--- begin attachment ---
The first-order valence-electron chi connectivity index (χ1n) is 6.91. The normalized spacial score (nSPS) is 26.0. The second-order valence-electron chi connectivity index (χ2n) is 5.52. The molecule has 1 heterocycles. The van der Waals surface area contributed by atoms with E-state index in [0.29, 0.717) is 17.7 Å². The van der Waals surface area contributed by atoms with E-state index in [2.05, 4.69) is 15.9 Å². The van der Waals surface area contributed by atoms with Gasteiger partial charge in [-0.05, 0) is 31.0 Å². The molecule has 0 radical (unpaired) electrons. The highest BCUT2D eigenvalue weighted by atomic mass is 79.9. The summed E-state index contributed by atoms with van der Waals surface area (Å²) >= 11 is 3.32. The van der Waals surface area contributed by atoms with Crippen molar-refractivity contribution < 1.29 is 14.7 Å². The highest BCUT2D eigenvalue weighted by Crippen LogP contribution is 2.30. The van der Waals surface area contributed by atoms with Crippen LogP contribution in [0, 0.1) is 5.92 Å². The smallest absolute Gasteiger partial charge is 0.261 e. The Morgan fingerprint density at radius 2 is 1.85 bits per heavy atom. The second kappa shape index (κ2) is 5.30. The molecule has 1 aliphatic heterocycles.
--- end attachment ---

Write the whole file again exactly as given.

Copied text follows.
The first-order valence-electron chi connectivity index (χ1n) is 6.91. The normalized spacial score (nSPS) is 26.0. The second-order valence-electron chi connectivity index (χ2n) is 5.52. The molecule has 1 heterocycles. The van der Waals surface area contributed by atoms with E-state index in [0.29, 0.717) is 17.7 Å². The van der Waals surface area contributed by atoms with E-state index in [2.05, 4.69) is 15.9 Å². The van der Waals surface area contributed by atoms with Gasteiger partial charge in [-0.05, 0) is 31.0 Å². The molecule has 0 radical (unpaired) electrons. The highest BCUT2D eigenvalue weighted by atomic mass is 79.9. The summed E-state index contributed by atoms with van der Waals surface area (Å²) >= 11 is 3.32. The van der Waals surface area contributed by atoms with Crippen molar-refractivity contribution < 1.29 is 14.7 Å². The highest BCUT2D eigenvalue weighted by Crippen LogP contribution is 2.30. The van der Waals surface area contributed by atoms with Crippen LogP contribution in [0, 0.1) is 5.92 Å². The smallest absolute Gasteiger partial charge is 0.261 e. The Morgan fingerprint density at radius 2 is 1.85 bits per heavy atom. The second kappa shape index (κ2) is 5.30. The molecule has 1 aliphatic heterocycles.